For far too many years, pain researchers and clinicians have relied on the concept of the morphine equivalent daily dosage (MEDD), or some variant of it, as a means of comparing the “relative corresponding quantity” of the numerous opioid molecules that are important tools in the treatment of chronic pain. This concept dates back to the mid-1980s, first appearing in the cancer pain treatment guidelines by Portenoy and colleagues,and has subsequently been used empirically and clinically for a variety of purposes.
For example, researchers have relied on non-empirically derived “equivalent dosages” as a means to facilitate research in which opioid consumption serves as a dependent variable. Clinically, opioid “conversion” tables have been routinely used when switching a patient from one opioid to another. And, most unfortunately, opioid prescribing guideline committees have relied on this concept as a means of placing (usually arbitrary) limits on the levels of opioids that a physician or other clinician should be allowed to prescribe. Although these guidelines typically bill themselves as “voluntary,” their chilling effect on prescribers and adaptation into state laws makes calling them “voluntary” disingenuous.
Although some scientists and clinicians have been questioning the conceptual validity of MEDD for several years, a recent study has indicated that the concept is unequivocally flawed—thereby invalidating its use empirically and as a tool in prescribing guideline development. This analysis determined that a fundamental inadequacy of the MEDD concept is the lack of a universally accepted opioid-conversion method. The authors used survey data from pharmacists, physicians, nurse practitioners, and physician assistants to estimate daily morphine equivalents and found great inconsistency in their conversions of hydrocodone, fentanyl transdermal patches, methadone, oxycodone, and hydromorphone—illustrating the potential for dramatic underdosing or, in other cases, fatal overdosing.
Regarding the use of MEDD in research, our suspicion is that many pain investigators have known about the problems with this prodigiously flawed concept for many years. For example, in a 1991 Australian review of the polymorphic metabolism of opioids, the authors concluded that “Pharmacogenetics may play an important role in explaining the wide variability of the clinical response to many opioid drugs.” Yet, a quarter of a century later, MEDD remains routinely used in pain research worldwide. Given that invalid dependent variables in research result in invalid findings, our hope is that investigators will begin to conduct studies comparing morphine with morphine, hydrocodone with hydrocodone, and so on—as opposed to relying on the standard (and far more convenient) approach of MEDD.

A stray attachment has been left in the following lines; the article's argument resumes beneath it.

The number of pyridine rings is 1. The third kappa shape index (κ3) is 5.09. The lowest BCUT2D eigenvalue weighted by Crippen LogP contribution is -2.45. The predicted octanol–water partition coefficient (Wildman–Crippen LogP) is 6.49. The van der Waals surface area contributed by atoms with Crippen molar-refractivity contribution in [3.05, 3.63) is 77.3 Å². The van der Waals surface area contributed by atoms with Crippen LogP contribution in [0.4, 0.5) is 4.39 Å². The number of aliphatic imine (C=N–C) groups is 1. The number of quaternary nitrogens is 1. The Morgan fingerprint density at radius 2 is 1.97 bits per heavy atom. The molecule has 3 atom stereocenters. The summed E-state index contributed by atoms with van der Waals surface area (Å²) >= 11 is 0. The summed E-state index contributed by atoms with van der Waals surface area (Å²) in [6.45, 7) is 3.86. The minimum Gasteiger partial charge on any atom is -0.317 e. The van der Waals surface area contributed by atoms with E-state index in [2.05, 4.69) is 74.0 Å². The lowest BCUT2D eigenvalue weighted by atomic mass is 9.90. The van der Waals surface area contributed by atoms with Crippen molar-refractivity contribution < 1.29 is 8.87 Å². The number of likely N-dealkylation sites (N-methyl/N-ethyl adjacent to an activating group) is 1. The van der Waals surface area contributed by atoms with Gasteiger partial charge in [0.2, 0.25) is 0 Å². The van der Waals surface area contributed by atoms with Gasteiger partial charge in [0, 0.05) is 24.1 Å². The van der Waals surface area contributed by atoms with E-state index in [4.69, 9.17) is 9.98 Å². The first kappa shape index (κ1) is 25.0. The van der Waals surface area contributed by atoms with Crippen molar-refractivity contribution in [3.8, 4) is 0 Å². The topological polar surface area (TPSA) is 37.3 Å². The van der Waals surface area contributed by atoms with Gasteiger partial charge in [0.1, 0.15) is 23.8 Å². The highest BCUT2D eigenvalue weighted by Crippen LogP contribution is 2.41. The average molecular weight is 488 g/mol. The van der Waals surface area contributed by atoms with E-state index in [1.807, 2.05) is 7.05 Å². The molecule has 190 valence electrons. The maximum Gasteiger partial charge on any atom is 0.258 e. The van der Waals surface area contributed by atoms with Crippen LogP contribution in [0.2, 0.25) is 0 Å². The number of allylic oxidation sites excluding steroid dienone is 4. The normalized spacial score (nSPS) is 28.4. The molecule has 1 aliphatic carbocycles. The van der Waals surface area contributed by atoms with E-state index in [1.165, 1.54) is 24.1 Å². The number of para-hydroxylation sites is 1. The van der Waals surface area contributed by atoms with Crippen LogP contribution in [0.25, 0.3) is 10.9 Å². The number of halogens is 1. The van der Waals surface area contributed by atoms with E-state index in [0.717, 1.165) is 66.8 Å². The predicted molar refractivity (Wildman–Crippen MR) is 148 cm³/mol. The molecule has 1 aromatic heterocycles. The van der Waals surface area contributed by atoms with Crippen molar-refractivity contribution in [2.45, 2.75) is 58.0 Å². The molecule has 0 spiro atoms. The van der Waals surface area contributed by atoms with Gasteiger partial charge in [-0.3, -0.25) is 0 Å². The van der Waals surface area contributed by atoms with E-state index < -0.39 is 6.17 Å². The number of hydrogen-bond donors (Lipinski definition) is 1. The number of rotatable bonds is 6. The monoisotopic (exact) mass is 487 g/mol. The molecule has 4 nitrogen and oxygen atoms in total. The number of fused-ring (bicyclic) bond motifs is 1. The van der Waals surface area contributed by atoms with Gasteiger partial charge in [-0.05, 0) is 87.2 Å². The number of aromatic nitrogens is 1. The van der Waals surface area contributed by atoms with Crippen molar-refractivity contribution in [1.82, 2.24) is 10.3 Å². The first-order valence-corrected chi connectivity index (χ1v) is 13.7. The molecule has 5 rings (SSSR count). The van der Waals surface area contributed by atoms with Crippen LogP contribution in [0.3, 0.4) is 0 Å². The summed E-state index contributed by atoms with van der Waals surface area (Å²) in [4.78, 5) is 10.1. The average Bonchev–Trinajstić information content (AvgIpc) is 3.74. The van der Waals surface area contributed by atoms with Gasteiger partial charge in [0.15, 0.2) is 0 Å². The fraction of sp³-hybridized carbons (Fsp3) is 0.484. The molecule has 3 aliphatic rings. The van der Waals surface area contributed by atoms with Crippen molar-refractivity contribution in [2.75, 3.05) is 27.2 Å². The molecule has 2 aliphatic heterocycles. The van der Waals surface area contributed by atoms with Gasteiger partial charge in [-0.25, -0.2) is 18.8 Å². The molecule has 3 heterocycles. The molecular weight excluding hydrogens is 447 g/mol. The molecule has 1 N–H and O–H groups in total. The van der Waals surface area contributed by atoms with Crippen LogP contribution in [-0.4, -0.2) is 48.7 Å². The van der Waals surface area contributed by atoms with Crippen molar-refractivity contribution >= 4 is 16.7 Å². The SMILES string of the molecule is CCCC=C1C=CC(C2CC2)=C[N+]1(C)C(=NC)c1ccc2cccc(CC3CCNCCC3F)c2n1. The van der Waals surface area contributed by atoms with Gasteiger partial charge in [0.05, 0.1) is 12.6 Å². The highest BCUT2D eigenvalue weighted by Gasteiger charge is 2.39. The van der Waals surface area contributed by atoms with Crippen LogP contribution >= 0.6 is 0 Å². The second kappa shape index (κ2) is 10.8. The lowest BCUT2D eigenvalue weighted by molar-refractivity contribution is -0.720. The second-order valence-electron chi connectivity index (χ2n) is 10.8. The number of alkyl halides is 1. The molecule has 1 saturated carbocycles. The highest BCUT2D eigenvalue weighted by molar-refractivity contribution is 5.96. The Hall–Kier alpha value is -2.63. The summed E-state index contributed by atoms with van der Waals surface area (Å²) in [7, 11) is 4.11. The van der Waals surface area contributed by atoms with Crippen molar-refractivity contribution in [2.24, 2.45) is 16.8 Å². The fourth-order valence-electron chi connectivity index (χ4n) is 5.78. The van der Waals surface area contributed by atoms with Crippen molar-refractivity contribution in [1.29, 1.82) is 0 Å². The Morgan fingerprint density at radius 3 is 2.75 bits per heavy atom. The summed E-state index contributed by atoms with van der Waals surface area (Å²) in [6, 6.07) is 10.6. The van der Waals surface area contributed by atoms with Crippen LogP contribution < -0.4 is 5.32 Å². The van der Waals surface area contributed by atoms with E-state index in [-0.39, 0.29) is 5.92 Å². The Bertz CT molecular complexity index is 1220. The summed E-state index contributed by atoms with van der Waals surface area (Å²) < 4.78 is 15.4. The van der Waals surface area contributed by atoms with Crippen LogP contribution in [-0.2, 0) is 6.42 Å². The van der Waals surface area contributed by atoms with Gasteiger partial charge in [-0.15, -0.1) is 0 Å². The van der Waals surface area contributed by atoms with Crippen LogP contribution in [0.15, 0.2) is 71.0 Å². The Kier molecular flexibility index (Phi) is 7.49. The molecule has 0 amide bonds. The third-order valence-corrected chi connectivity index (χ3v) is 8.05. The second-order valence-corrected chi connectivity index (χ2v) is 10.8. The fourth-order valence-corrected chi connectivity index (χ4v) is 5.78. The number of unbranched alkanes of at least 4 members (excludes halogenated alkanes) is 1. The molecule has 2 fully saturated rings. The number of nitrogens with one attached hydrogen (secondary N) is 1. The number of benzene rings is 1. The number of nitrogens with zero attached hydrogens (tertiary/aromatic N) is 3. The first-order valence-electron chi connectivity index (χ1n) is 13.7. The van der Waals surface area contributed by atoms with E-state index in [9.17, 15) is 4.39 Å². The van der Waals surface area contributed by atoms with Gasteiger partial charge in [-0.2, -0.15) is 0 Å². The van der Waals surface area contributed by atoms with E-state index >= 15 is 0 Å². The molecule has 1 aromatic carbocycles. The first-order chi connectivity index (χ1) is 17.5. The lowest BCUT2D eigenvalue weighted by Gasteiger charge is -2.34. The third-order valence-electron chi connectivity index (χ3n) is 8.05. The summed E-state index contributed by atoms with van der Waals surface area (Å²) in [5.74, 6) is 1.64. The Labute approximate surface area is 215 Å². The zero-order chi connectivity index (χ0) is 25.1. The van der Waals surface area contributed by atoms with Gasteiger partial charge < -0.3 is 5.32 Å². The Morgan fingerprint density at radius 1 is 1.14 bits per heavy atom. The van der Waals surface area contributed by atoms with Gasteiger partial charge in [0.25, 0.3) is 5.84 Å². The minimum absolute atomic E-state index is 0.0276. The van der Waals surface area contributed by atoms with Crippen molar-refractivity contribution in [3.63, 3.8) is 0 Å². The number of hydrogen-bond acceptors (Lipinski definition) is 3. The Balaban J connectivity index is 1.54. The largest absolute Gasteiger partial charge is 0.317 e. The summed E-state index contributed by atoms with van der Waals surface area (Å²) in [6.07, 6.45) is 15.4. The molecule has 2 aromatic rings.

Clinically, prescribers need to use this information regarding the flawed MEDD concept to begin practicing dosage-switching and opioid rotation in a more thoughtful and scientific manner. Thus, even if the charts suggest that 1 mg of oxycodone is the “equivalent” of 1.5 mg of morphine, the practice of opioid rotation based on the concept of pharmacogentic homogeneity needs to be seriously reconsidered.
Furthermore, the evidence supporting pharmacogenomic differences among patients is mounting[5,6] and needs to be carefully weighed before labeling a patient who requires 30 mg of morphine rather than the prescriber’s “standard” of 10 mg in order to achieve adequate analgesia as an “addict.” Patients with chronic pain (particularly that of noncancer origin) who are reliant on opioid analgesia are already sufficiently stigmatized and marginalized to allow this type of practice to continue to be the norm.
Although the use of MEDD in research and, to a greater extent, in practice, is probably due to unawareness of its inaccuracy, we posit that the use of MEDD by recent opioid guideline committees (eg, the Washington State Opioid Guideline Committee and the Centers for Disease Control and Prevention Guideline Committee) in the drafting of their guidelines is based more heavily on disregarding available evidence rather than ignorance. Furthermore, their misconduct in doing so has been more pernicious than the use of MEDD by researchers and individual clinicians, because these guidelines widely affect society as a whole as well as individual patients with persistent pain syndromes. We opine that these committees are strongly dominated by the antiopioid community, whose agenda is to essentially restrict opioid access—irrespective of the lack of data indicating that opioids cannot be a useful tool in the comprehensive treatment of carefully selected and closely monitored patients with chronic pain.
Although we emphatically agree that opioid analgesia should not be the first-line treatment for chronic noncancer pain, when other nonopioid treatments have either failed, are contraindicated medically or owing to behavioral and emotional factors, or are inaccessible because of the health insurance industry’s refusal to cover them (irrespective of their established evidence-bases), opioids should be considered. Guidelines that contain language suggesting that alternative treatments are regularly available when this is not the case are shortsighted and troubling.
Recently, we published an article in the Journal of Pain Research titled “The MEDD Myth: The Impact of Pseudoscience on Pain Research and Prescribing-Guideline Development,” with Dr Jacqueline Pratt Cleary as our coauthor. This article goes into considerably more detail regarding the clinical and ethical imbroglio that we address in the current brief article, and as an open-access publication, the Journal of Pain Research encourages readers to access the full text at no cost here. We feel that the healthcare community must learn more about the need to work toward a paradigmatic revision in the consideration of opioids in research, clinical practice, and prescribing guideline development.